Transfer to a Preferred Place of Death
The preferred place of death is an important consideration in end-of-life care, especially when the dying person is definite about their choice. The preferred place of care may well be the same location, but this is not always the case. When the two venues are different, and the patient’s prognosis is poor, a decision has to be made whether to move the patient or not. The expectation to not only transfer the dying person in a timely fashion but also to minimize the time in the current setting often makes the situation a palliative care emergency. However, should the move occur at all? The risk of dying in transit may be high. Furthermore, respecting the wishes of the dying person needs to be balanced with the practicalities of safe ongoing care. These are practical and ethical decisions that should be made as early as possible.
How do we facilitate the smooth transfer from one location to another? Coordination and communication are vital in planning the process and supporting the discharge. The provision of the right medications and equipment, relevant information, and strategies for managing future problems should increase the chance of a successful transfer. Sometimes a smooth transfer will not be possible, but patients and family members will usually be happy with a successful one.
- Ali M, Capel M, Jones G, Gazi T. The importance of identifying preferred place of death. BMJ Suppor Palliat Care. 2015:bmjspcare-2015.Google Scholar
- Bone AE, Gomes B, Etkind SN, Verne J, Murtagh FE, Evans CJ, et al. What is the impact of population ageing on the future provision of end-of-life care? Population-based projections of place of death. Palliat Med. 2017; 269216317734435. https://journals.sagepub.com.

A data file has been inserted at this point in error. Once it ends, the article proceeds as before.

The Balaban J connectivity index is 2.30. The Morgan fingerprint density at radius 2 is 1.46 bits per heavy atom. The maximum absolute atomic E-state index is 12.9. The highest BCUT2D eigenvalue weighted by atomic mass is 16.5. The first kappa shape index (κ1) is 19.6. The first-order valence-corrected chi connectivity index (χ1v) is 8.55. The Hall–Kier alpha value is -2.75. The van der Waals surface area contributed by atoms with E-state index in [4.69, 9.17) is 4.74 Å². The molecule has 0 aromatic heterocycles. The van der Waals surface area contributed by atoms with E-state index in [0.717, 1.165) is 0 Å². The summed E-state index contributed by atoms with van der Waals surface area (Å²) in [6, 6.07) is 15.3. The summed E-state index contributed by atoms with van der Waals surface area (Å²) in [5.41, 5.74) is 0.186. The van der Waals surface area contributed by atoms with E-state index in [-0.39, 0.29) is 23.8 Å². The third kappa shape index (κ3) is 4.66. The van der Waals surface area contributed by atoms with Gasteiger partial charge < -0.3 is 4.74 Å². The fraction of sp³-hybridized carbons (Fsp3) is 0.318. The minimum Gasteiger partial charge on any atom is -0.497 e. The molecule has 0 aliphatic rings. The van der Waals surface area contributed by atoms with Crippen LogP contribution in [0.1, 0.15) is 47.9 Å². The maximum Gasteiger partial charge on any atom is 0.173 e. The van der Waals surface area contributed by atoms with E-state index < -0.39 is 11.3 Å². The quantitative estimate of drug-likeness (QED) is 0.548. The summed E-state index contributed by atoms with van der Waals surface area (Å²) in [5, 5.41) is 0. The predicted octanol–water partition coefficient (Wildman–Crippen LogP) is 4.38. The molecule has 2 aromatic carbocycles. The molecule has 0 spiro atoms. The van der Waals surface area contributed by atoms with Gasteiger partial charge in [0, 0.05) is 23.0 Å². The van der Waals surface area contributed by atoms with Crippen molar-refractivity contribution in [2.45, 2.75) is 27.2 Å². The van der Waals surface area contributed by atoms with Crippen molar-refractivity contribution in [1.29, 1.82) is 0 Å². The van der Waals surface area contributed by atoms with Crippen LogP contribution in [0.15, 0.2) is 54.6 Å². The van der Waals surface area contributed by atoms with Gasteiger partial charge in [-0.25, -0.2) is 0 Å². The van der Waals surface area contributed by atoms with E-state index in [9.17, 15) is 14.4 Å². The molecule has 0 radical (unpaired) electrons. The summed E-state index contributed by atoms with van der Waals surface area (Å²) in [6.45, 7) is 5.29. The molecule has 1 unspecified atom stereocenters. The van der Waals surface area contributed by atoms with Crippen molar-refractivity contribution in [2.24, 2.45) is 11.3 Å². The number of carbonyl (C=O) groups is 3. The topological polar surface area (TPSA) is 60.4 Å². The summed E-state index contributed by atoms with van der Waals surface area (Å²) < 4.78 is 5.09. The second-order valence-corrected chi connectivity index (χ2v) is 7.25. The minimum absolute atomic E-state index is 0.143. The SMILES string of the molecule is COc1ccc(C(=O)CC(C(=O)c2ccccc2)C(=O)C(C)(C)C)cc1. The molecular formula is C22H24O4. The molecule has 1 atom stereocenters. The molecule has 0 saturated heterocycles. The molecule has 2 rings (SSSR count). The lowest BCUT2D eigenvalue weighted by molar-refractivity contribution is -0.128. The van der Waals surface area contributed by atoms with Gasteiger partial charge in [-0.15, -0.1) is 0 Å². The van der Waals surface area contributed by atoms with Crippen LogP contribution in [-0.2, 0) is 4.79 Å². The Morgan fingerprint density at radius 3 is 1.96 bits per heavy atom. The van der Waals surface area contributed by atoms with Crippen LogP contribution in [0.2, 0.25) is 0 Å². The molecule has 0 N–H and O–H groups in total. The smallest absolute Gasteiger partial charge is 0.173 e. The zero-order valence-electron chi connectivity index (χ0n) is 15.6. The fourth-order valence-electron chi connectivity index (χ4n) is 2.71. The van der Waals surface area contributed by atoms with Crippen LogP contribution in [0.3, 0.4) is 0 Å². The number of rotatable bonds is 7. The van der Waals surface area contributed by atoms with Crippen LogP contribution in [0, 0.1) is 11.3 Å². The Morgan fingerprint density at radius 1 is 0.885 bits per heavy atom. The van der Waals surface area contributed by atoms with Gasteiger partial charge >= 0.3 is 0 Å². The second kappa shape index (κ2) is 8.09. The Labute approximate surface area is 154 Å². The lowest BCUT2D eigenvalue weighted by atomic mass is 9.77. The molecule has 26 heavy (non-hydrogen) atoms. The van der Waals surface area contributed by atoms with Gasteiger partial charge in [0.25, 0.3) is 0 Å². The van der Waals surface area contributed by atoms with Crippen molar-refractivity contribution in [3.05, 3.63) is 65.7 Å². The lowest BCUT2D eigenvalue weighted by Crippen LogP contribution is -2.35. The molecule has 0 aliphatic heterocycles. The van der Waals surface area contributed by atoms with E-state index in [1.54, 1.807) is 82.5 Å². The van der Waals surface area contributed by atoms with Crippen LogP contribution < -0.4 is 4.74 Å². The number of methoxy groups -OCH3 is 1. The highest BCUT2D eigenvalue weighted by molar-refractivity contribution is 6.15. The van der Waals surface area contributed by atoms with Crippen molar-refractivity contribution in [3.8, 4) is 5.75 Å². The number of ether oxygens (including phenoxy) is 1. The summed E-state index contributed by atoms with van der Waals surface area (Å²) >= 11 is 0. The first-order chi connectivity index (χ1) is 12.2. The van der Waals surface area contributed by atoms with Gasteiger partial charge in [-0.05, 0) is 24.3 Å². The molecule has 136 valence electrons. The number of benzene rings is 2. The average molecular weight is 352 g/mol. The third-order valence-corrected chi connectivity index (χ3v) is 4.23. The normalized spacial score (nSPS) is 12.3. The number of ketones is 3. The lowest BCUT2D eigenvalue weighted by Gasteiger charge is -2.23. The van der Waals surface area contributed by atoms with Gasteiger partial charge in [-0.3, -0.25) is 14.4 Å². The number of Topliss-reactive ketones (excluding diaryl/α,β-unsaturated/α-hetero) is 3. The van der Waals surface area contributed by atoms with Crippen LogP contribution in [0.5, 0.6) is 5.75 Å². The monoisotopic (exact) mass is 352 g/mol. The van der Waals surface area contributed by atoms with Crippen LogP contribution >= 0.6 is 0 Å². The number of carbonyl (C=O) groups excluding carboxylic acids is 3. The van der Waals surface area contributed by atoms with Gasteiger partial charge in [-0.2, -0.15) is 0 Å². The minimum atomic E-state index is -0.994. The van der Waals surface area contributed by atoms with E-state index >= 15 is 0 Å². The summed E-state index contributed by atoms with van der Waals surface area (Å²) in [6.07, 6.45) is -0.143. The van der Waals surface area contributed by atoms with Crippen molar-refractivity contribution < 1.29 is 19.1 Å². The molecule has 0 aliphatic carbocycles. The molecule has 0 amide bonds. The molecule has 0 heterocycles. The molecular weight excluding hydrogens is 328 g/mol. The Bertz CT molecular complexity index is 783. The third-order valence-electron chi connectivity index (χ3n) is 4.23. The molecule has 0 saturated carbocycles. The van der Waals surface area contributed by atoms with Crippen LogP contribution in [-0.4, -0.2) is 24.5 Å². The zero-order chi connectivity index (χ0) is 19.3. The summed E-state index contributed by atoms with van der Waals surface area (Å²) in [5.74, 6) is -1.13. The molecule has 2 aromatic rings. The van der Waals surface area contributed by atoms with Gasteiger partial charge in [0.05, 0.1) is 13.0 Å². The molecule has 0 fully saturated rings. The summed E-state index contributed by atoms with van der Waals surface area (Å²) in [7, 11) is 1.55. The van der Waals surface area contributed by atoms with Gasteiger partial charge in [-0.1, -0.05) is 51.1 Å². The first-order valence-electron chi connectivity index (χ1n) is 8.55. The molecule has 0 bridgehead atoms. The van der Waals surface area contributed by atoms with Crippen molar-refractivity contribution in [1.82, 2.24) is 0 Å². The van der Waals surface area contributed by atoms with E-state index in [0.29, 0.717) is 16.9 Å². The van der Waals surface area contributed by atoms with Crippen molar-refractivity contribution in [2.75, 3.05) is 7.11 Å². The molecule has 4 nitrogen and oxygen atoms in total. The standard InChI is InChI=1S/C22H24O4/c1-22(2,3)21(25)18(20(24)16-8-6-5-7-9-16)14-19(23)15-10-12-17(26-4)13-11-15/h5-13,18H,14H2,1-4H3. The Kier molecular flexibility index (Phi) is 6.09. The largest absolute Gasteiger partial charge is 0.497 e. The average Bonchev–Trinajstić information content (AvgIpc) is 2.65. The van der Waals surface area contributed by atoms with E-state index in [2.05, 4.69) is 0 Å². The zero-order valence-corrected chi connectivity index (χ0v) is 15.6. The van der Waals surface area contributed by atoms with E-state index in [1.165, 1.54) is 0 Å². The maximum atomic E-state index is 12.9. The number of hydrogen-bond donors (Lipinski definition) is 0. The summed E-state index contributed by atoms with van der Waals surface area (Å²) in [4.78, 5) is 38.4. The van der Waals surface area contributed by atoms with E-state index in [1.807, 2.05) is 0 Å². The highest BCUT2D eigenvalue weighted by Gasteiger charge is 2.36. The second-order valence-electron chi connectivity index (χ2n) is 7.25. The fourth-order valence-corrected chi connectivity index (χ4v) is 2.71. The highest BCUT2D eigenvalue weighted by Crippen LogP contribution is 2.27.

- Cohen J, Pivodic L, Miccinesi G, Onwuteaka-Philipsen BD, Naylor WA, Wilson DM, et al. International study of the place of death of people with cancer: a population-level comparison of 14 countries across 4 continents using death certificate data. Br J Cancer. 2015;113:1397–404. https://nature.comCrossRefGoogle Scholar
- Gage H, Holdsworth LM. Impact of a hospice rapid response service on preferred place of death, and costs. Biomed Chromatogr. 2015. bmcpalliatcare.biomedcentral.com. Available: https://bmcpalliatcare.biomedcentral.com/articles/10.1186/s12904-015-0065-4.
- Gott M, Frey R, Robinson J, Boyd M, O’Callaghan A, Richards N, et al. The nature of, and reasons for, “inappropriate” hospitalisations among patients with palliative care needs: a qualitative exploration of the views of generalist palliative care providers. Palliat Med. 2013;27:747–56.CrossRefGoogle Scholar
- Lin Y, Myall M, Jarrett N. Uncovering the decision-making work of transferring dying patients home from critical care units: an integrative review. J Adv Nurs. 2017. Wiley Online Library; Available: http://onlinelibrary.wiley.com/doi/10.1111/jan.13368/full.
- Poppito SR. Advancing Medical Education in Existential. Psychooncology. American Psychiatric Pub; 2013; 201Google Scholar
- Seow H, Bainbridge D. A Review of the Essential Components of Quality Palliative Care in the Home. J Palliat Med. Mary Ann Liebert Inc.; 2018;21:S37–S44Google Scholar
- Smith C, Bosanquet N, Riley J, Koffman J. Loss, transition and trust: perspectives of terminally ill patients and their oncologists when transferring care from the hospital into the community at the end of life. BMJ Support Palliat Care. 2016. https://doi.org/10.1136/bmjspcare-2015-001075. https://spcare.bmj.com
- Wahid AS, Sayma M, Jamshaid S, Kerwat D’A, Oyewole F, Saleh D, et al. Barriers and facilitators influencing death at home: a meta-ethnography. Palliat Med. 2017; 269216317713427. https://journals.sagepub.com.